Last Updated on November 12th, 2019
In the classic comedy movie Dracula: Dead and Loving It, Mel Brooks’ character Dr. Abraham van Helsing orders massive amounts of garlic to be placed in the bedroom of the young and nubile Lucy (played by Lysette Anthony) after tiny puncture marks have been found on her neck. A competing doctor played by Harvey Korman orders the garlic removed from Lucy’s boudoir, and the next night Count Dracula emerges from an insane asylum and uses hypnotic mind control to lure Lucy to a nearby garden, where she meets a ghastly fate.
Garlic is often portrayed as a magical tool with the power of preserving life from the forces of death. For centuries, garlic was used to protect skin from the ravages of acne. But if you don’t use garlic, will the acne vampires glamor and lead you to skin destruction?
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Drs. Karen Martin and Edzard Ernst of the Universities of Exeter and Plymouth in the United Kingdom conducted a review of clinical trials of the antibacterial properties of common herbal preparations. They found that tea tree oil and wild basil oil kill acne bacteria. Although wild basil (Ocimum gratissimum) oil is seldom found at the natural products store, Dr. Ernst’s experiments found that 5% wild basil oil was more effective for getting rid of pimples than 5% benzoyl peroxide—and it also smelled so bad that it drove away bugs.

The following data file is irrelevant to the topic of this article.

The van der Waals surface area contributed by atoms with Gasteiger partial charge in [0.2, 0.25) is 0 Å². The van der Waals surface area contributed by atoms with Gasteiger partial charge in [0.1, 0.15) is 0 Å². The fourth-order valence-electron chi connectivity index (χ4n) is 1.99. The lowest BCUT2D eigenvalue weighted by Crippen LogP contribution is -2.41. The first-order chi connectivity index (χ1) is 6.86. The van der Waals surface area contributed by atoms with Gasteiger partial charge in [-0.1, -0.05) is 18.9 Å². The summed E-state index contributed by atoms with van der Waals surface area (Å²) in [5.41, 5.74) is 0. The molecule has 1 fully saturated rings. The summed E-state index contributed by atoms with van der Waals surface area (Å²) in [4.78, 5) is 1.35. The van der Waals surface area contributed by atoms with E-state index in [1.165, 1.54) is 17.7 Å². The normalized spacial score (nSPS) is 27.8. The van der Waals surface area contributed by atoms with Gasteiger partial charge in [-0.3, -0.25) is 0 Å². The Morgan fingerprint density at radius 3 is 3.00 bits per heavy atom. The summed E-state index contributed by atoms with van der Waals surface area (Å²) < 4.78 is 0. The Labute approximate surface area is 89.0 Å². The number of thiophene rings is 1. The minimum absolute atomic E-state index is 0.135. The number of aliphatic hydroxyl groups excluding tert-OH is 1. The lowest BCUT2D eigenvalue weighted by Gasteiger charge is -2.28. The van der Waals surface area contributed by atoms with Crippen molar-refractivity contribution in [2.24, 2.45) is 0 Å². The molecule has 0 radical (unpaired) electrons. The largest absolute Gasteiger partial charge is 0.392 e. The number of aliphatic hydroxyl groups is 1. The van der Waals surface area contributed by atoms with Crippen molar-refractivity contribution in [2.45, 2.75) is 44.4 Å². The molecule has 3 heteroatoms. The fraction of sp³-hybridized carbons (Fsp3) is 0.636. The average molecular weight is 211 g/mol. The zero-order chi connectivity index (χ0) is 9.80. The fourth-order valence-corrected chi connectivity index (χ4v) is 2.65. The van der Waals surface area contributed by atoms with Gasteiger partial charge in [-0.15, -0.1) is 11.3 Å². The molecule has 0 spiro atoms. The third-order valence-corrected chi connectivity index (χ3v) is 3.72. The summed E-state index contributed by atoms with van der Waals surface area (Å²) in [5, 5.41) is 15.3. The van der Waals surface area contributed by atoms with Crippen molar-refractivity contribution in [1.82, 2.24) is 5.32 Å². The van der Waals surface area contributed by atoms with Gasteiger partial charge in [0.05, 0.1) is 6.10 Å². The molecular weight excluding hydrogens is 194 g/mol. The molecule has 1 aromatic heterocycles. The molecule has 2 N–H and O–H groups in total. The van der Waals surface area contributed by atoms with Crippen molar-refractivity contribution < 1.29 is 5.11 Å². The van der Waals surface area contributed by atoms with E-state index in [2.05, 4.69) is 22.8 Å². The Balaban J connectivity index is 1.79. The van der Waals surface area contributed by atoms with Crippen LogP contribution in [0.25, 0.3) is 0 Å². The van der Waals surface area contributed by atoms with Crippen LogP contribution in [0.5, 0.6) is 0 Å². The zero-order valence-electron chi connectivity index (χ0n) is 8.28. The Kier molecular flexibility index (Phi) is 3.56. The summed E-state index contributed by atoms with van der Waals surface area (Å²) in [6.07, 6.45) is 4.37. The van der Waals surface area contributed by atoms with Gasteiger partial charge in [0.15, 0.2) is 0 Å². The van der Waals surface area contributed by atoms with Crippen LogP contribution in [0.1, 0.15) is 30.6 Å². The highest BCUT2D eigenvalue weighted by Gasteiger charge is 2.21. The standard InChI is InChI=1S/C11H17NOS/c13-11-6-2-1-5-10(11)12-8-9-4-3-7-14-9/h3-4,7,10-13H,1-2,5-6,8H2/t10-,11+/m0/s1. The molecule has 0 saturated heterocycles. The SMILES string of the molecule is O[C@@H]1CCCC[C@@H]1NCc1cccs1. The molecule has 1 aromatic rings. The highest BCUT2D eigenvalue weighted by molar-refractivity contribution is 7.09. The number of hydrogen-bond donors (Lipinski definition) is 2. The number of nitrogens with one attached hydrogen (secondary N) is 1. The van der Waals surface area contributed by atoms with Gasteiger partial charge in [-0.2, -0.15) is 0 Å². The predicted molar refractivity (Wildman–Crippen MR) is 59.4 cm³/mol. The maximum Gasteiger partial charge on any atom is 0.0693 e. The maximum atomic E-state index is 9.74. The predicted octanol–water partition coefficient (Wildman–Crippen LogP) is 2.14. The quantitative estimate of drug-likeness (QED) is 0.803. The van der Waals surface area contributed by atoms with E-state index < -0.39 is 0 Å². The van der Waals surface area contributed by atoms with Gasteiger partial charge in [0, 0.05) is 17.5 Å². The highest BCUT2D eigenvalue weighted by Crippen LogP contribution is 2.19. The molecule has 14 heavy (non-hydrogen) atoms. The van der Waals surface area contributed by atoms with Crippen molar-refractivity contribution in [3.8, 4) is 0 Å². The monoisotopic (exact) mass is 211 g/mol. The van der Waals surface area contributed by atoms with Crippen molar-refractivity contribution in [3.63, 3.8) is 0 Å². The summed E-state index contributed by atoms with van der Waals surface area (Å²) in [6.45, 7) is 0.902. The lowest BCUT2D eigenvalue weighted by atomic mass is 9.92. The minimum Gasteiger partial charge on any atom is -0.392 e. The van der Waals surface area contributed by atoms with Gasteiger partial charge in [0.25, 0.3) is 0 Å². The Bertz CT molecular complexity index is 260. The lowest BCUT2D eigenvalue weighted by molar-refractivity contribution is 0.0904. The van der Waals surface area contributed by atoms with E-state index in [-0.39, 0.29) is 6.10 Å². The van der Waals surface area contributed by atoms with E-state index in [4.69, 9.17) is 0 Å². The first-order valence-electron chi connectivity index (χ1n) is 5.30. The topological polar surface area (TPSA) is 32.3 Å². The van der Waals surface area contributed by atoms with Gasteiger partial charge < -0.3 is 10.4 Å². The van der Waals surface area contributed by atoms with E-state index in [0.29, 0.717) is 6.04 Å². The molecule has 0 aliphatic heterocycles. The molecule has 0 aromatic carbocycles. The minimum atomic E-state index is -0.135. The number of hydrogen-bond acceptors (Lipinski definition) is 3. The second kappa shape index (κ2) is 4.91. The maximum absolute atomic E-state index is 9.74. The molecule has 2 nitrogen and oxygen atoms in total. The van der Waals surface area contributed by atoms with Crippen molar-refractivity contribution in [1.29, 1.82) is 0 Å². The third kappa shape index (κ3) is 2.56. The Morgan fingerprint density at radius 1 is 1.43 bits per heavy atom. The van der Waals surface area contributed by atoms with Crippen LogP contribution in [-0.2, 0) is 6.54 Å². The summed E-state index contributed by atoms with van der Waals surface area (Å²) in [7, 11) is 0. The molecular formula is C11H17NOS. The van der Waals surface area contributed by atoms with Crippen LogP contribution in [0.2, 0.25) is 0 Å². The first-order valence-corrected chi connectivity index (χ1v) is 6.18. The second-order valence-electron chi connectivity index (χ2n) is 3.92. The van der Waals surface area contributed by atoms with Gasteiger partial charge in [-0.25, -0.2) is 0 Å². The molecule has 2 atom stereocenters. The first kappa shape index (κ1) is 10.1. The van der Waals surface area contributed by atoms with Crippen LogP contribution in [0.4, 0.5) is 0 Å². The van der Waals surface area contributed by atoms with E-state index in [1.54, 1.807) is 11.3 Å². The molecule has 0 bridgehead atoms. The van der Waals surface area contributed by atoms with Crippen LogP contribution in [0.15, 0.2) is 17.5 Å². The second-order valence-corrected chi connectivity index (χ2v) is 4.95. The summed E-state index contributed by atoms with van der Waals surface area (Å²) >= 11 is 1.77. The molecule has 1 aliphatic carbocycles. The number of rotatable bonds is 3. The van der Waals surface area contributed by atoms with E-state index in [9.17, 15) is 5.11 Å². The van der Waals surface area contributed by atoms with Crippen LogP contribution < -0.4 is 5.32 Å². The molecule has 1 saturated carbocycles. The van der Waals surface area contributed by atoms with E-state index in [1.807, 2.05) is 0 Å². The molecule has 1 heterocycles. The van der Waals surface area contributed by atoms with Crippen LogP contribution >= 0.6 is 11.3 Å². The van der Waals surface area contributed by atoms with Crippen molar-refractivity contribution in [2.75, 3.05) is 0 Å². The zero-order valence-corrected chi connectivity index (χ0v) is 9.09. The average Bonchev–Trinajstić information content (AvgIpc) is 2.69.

The authors also found that tea tree oil was useful in treating skin infections—but for garlic, no such evidence was to be found. Does that mean that garlic treatment for acne is a waste of time?
Garlic is a traditional skin treatment in Unani medicine, still used in Turkey, Iran, Pakistan, and Kashmir. Traditionally garlic is used to stimulate growth of the skin after inflammation or infection. More specifically, garlic is used to stimulate growth in hair follicles rather than in sebum-producing follicles. When alopecia areata has made hair fall out, or acne keloidalis nuchae has trapped hair in pores, garlic is applied to the skin to correct the problem.
The inflammation and irritation that make the skin break, caused by the immune system’s response to acne bacteria, can lead to scratching, which can lead to wounds. There is some evidence that garlic can be helpful in wound healing, but it would be best to avoid this problem by being gentle with your skin.
If not garlic for your skin, then what? Here are some suggestions:
Garlic is not a whole lot more useful for fighting acne than it is for fighting vampires. A complete acne fighting system, however, may be exactly what you need and Exposed Skin Care comes with a complete money back guarantee.
To be your most trusted ally in your pursuit of clear, healthy skin.